JACKSON — A federal appeals court has revived a lawsuit that says Mississippi allows grave disparities in funding between predominantly black and predominantly white schools.
The Thursday ruling by the 5th U.S. Circuit Court of Appeals reverses the 2019 decision by U.S. District Judge William H. Barbour to dismiss a lawsuit filed against state officials by the Southern Poverty Law Center.
The suit was filed in 2017 on behalf of low-income African American women who said their children and other black children attended schools that were in worse condition and had lower academic performance than some wealthier, predominantly white schools.
Barbour said state officials were immune from being sued. The appeals court said sovereign immunity “is not limitless” and people may sue a state as long as the suit seeks changes going forward and not compensation for past practices.
The lawsuit said Mississippi was violating a federal law that allowed the state to rejoin the union after the Civil War. The 1870 law said Mississippi could not change its 1868 state constitution in a way to deprive any citizen of “school rights and privileges.”
The state now has a constitution that was adopted in 1890 and has been amended several times.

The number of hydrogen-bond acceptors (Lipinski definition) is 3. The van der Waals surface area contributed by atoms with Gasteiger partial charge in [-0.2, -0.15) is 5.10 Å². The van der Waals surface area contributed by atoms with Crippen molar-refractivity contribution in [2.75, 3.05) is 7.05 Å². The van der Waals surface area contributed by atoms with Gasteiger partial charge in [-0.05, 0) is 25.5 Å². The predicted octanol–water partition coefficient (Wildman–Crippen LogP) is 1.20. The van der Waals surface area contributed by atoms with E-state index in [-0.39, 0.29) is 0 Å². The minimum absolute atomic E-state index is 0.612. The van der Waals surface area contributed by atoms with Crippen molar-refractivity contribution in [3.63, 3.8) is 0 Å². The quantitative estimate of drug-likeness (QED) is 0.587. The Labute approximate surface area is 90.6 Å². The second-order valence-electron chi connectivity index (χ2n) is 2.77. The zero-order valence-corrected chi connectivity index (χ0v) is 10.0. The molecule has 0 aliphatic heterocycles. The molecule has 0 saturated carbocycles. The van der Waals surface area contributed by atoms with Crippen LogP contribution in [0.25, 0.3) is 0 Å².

“From 1890 until the present day, Mississippi repeatedly has amended its education clause and has used those amendments to systematically and deliberately deprive African Americans of the education rights guaranteed to all Mississippi schoolchildren by the 1868 Constitution,” the lawsuit says.
Will Bardwell, an attorney for Southern Poverty Law Center, said Friday that the case will go forward.
“We get what we always wanted, which is a chance to prove our case — that Mississippi is violating this federal law,” Bardwell told The Associated Press.
The Mississippi attorney general’s office argued in court papers in 2018 that the plaintiffs were seeking to “refashion” the 1870 federal law “into a contorted federal mandate that would place the State of Mississippi in a straitjacket so far as the educational provisions of the State’s Constitution are concerned.”
The plaintiffs’ children in 2017 were attending elementary schools that were 95% black and where 95% of students were receiving free or reduced price lunches — an indicator of poverty.
The suit said that fewer than 11% of students at their children’s schools were proficient in reading and math, and the schools had a D rating from the state. They contrasted that to three higher-income, mostly white schools in Madison County, DeSoto County and Gulfport, where more than 65% of students were proficient in reading and math and the schools had an A rating.
The lawsuit also said that schools attended by the plaintiffs’ children had wet ceilings, chipping paint and inexperienced teachers, compared to the other schools with extensive resources.